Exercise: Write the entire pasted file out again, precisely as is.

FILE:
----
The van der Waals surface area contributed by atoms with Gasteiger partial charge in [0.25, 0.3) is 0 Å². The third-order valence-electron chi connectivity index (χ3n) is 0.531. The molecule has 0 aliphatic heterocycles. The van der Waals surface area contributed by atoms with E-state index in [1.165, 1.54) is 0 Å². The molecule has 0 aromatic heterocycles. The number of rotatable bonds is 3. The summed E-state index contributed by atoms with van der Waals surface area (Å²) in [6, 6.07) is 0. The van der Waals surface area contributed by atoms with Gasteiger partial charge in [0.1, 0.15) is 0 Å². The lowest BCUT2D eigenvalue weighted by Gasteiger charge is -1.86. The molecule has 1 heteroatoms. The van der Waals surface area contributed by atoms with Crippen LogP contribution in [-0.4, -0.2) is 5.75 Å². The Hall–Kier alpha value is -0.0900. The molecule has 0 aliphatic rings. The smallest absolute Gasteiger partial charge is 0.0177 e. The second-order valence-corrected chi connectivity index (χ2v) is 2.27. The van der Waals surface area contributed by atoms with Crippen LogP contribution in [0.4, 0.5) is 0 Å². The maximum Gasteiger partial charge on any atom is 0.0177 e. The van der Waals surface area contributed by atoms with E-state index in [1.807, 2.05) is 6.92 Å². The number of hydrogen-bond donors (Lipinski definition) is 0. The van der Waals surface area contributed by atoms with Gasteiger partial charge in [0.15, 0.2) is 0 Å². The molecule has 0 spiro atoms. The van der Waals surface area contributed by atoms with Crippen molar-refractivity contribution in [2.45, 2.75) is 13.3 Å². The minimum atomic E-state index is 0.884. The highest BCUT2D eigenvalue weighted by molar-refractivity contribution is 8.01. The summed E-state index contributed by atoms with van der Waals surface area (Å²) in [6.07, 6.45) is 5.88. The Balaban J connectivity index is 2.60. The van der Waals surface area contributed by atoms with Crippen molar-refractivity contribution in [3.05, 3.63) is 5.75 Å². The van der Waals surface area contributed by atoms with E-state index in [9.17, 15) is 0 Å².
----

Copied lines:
The van der Waals surface area contributed by atoms with Gasteiger partial charge in [0.25, 0.3) is 0 Å². The third-order valence-electron chi connectivity index (χ3n) is 0.531. The molecule has 0 aliphatic heterocycles. The van der Waals surface area contributed by atoms with E-state index in [1.165, 1.54) is 0 Å². The molecule has 0 aromatic heterocycles. The number of rotatable bonds is 3. The summed E-state index contributed by atoms with van der Waals surface area (Å²) in [6, 6.07) is 0. The van der Waals surface area contributed by atoms with Gasteiger partial charge in [0.1, 0.15) is 0 Å². The lowest BCUT2D eigenvalue weighted by Gasteiger charge is -1.86. The molecule has 1 heteroatoms. The van der Waals surface area contributed by atoms with Crippen LogP contribution in [-0.4, -0.2) is 5.75 Å². The Hall–Kier alpha value is -0.0900. The molecule has 0 aliphatic rings. The smallest absolute Gasteiger partial charge is 0.0177 e. The second-order valence-corrected chi connectivity index (χ2v) is 2.27. The van der Waals surface area contributed by atoms with Crippen LogP contribution in [0.4, 0.5) is 0 Å². The maximum Gasteiger partial charge on any atom is 0.0177 e. The van der Waals surface area contributed by atoms with E-state index in [1.807, 2.05) is 6.92 Å². The number of hydrogen-bond donors (Lipinski definition) is 0. The van der Waals surface area contributed by atoms with Gasteiger partial charge in [0.15, 0.2) is 0 Å². The molecule has 0 spiro atoms. The van der Waals surface area contributed by atoms with Crippen molar-refractivity contribution in [2.45, 2.75) is 13.3 Å². The minimum atomic E-state index is 0.884. The highest BCUT2D eigenvalue weighted by molar-refractivity contribution is 8.01. The summed E-state index contributed by atoms with van der Waals surface area (Å²) in [6.07, 6.45) is 5.88. The Balaban J connectivity index is 2.60. The van der Waals surface area contributed by atoms with Crippen molar-refractivity contribution in [3.05, 3.63) is 5.75 Å². The van der Waals surface area contributed by atoms with E-state index in [9.17, 15) is 0 Å².